‘The Simpsons’: A lesson in art forgery, with Max von Sydow
“The Simpsons” on Fox took a trip into the art market on Sunday’s new episode titled “The War of Art,” which included a lesson in forgery delivered by actor Max von Sydow.
Sunday’s episode echoed a number of real-life art stories, including the case of Wolfgang Beltracchi, the convicted art forger who was recently profiled on “60 Minutes,” as well as the case of a Pierre-Auguste Renoir landscape painting that was purchased at a flea market for $7.
When Homer and Marge realize that the painting they purchased for $20 from the Van Houtens’ yard sale is actually a valuable masterpiece -- the artist is the fictional Johan Oldenvelt -- they conspire to keep the truth from their neighbors and to cash in on the painting, which could be worth $100,000.
But an auction at “Gavelby’s” goes awry, forcing the Simpsons to authenticate the painting, which leads them to the island where Kirk Van Houten bought the work of art off the wall of a restaurant. There, they meet a career art forger (Von Sydow), who informs them that he created the Oldenvelt painting along with many others.
“Beauty is beauty, whether it hangs on the walls of an art gallery or on a freshman’s wall at Cal State Fullerton,” he tells the Simpsons.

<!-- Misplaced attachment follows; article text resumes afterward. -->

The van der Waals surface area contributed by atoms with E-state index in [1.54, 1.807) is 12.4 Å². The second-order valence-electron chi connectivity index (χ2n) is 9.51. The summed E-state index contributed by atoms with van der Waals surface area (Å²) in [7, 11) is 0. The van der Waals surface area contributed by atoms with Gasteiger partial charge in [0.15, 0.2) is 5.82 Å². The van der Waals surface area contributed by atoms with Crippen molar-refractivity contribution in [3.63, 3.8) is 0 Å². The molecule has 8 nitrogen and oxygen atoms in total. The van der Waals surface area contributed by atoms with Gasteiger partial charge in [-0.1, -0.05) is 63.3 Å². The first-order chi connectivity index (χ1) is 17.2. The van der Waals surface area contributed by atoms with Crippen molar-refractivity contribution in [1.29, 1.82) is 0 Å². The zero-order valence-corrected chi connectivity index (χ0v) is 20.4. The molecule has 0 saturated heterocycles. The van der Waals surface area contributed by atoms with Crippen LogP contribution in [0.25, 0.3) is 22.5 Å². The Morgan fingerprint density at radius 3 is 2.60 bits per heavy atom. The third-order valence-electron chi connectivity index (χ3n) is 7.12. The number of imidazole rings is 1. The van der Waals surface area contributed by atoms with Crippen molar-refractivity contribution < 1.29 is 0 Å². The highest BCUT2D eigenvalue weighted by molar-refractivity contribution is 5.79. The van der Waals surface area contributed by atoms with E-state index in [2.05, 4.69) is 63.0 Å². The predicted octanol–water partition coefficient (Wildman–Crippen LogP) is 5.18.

The real-life Beltracchi case involved sophisticated art forgeries perpetrated over decades. The German art forger specialized in imitating the styles of contemporary artists including Max Ernst, Fernand Leger and Andre Derain. Beltracchi and his partner were arrested in 2010 and convicted and sentenced to jail the following year.
Since his release, Beltracchi has been interviewed by a number of journalists, including Bob Simon of “60 Minutes” on CBS. The art forger has also published books, including an autobiography.
“The Simpsons” episode also echoes a number of real-life flea-market art discoveries, including the case of the $7 Renoir. After the new owner attempted to sell it, the Baltimore Museum of Art claimed that the Renoir was stolen from its premises in 1951.
In January, a court in Virginia decided in favor of the museum. The Renoir painting, titled “Paysage Bords de Seine,” is on view at the museum. Reported estimates had put the painting’s value as high as $100,000.
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